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Natural habitat of Ipomoes aquatica and its invitro antimicrobial activity

Abd. Samah, Othman and Othman, Sarah Ilya and Hashim, Ridzwan (2010) Natural habitat of Ipomoes aquatica and its invitro antimicrobial activity. In: Marine Geological and Biological Habitat (Geohab 2010), 4-7 May 2010, Wellington, New Zealand. (Unpublished)

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Ipomoea aquatica known as water convovulus or swamp cabbage is prolific in many parts of Asia. The plant species which might be a native to China is rich in nutrient and very popular among Asian cuisine. In Malaysia, Indonesia, Sri Lanka and Vietnam the plant is called kangkong whereas in Japan it is known as kankon. The plant has a crreping growth and it is well adapted to swampy land. It usually grows erect in an aquatic environment at optimum pH5.3-6.0 and it flourishes naturally in many waterways. In pond water the presense of 2.5-10.2 ppm dissolved oxygen and 0.04-2.3 ppm nitrates may help them to float. The plant acts as ecological threat because it forms dense floating mats of intertwined stems over water surfaces, shading ou native submerged plants competing with native emergents. Accumulation of heavy metals in Ipomoea aquatica has been reported in Asia because the plants often grow in plluted water. Comparatively, sewage polluted surface water contain greater numbers of bacteria than that in water supplies. We have evaluated the antimicrobial properties of Ipomoea aquatica using methanol and chloroform crude extracts of leaves and stems both by disc diffusion method and the minimum inhibitory concentration assay. All crude extracts demonstrated inhibition zones against certain species of pathogenic microorganisms such as Staphyloccucus aureus and Bacillus subtilis and Candida albican. The choloform crude extracts of stems are most active against Pseudomonas aeruginosa and Escherichia colo at concentrations of 50 and 20 mg/mL, respectively. However, in the methanol crude extracy of leaves it shows the highest inhibition zones of 8 mm, with minimum inhibitory concentration of 6.25 mg/mL against Staphylococcus aureus. Undoubtedly, natural compounds present in an aquatic plant such as Ipomoe aquatica could be considered a source of potential biological contro agents.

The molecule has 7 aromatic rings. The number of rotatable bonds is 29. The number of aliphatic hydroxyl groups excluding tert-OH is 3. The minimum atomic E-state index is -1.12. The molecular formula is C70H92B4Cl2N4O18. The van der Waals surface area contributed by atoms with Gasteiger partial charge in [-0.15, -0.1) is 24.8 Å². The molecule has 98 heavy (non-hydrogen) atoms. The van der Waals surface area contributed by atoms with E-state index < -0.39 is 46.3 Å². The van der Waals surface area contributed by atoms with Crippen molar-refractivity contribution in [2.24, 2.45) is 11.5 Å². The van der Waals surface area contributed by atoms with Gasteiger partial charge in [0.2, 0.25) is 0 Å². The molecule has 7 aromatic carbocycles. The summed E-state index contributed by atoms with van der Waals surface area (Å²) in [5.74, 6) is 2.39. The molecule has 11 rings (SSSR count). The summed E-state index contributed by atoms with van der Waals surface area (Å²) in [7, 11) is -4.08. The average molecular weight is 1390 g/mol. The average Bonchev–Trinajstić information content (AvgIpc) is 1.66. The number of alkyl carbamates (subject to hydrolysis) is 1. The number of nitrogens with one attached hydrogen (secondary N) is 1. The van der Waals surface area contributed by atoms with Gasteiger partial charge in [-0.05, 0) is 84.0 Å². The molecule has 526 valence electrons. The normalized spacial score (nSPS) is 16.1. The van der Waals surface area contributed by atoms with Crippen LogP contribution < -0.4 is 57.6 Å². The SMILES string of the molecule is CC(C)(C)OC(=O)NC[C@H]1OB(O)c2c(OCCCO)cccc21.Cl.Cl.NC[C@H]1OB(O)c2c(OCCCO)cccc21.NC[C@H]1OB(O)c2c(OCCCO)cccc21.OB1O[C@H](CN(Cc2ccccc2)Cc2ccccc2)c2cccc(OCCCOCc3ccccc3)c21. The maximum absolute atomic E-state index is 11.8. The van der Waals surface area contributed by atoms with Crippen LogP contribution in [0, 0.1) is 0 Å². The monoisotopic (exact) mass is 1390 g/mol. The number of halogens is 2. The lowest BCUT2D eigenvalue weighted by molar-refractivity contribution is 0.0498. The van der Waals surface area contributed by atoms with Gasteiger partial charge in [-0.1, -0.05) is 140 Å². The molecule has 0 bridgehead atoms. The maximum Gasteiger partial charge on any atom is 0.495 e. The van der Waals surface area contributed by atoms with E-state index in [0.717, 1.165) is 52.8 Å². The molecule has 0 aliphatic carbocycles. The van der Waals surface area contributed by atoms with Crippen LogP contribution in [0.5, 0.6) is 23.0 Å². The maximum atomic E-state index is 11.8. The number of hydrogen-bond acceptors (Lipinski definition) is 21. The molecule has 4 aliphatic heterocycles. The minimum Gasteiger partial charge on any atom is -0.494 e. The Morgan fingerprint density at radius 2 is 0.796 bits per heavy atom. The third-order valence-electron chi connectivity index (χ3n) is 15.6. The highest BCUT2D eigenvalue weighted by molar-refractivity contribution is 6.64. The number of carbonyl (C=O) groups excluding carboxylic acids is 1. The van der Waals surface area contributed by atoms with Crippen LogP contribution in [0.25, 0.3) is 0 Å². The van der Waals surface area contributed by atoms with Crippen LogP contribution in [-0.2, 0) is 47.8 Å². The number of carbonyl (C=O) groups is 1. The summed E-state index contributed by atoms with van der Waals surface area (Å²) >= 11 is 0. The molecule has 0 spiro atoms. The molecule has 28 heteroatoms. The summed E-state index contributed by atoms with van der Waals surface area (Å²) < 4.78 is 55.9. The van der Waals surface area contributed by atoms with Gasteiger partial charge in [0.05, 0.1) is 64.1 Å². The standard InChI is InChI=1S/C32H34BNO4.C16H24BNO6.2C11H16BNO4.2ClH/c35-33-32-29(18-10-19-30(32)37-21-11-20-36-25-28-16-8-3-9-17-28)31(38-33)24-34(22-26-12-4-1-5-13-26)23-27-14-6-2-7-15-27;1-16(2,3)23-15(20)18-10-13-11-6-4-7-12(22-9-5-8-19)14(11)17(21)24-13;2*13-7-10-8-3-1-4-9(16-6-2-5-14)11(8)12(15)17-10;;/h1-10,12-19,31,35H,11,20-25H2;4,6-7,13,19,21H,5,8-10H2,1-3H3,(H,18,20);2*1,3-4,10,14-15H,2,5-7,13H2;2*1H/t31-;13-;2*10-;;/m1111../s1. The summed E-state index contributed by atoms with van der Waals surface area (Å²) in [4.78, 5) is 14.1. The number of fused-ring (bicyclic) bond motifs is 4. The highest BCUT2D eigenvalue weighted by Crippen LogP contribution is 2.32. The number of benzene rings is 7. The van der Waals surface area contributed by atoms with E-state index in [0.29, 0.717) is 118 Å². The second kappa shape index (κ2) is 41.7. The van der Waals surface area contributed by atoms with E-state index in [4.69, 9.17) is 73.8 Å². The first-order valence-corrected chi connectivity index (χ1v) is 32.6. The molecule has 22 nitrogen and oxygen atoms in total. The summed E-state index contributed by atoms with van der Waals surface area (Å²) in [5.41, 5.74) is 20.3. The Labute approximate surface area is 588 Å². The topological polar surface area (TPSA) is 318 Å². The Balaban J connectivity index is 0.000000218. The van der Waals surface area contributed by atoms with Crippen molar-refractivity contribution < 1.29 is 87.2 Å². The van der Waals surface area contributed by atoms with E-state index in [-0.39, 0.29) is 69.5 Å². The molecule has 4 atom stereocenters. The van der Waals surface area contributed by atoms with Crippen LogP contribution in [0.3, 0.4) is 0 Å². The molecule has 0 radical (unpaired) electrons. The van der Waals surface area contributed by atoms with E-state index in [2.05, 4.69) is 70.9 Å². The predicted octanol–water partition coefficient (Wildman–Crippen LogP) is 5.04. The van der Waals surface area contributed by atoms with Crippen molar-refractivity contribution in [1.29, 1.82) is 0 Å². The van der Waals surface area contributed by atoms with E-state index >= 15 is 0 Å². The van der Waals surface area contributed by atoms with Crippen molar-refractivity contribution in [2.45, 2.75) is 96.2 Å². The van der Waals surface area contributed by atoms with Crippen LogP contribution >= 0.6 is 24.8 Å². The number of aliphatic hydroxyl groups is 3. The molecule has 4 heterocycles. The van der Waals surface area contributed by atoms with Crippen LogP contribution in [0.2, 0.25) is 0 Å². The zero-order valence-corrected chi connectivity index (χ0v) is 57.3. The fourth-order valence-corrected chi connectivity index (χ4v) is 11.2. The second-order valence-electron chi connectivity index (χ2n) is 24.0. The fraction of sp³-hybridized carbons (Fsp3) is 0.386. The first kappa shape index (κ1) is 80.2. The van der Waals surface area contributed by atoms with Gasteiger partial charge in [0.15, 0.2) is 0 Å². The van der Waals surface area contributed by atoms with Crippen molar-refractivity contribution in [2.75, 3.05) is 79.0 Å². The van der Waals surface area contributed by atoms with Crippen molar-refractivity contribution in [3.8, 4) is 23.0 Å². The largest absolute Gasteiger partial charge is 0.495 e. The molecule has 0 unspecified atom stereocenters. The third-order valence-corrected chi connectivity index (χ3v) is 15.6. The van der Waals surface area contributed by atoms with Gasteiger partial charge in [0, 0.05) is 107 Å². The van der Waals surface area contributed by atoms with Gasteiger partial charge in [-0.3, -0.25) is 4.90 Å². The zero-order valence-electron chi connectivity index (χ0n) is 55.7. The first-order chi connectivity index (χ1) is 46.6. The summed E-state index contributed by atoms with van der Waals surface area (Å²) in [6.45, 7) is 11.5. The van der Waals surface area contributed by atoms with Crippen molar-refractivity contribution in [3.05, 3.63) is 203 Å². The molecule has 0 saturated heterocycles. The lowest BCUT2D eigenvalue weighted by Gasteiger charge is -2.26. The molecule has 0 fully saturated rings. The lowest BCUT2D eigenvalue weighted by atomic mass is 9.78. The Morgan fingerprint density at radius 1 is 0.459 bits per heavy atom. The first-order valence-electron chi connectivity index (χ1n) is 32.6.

Item Type: Conference or Workshop Item (Full Paper)
Additional Information: 4380/17573
Subjects: Q Science > QR Microbiology
Kulliyyahs/Centres/Divisions/Institutes (Can select more than one option. Press CONTROL button): Kulliyyah of Science > Department of Biomedical Science
Depositing User: Dr. Othman Abd Samah
Date Deposited: 01 Feb 2012 18:46
Last Modified: 01 Feb 2012 18:46
URI: http://irep.iium.edu.my/id/eprint/17573

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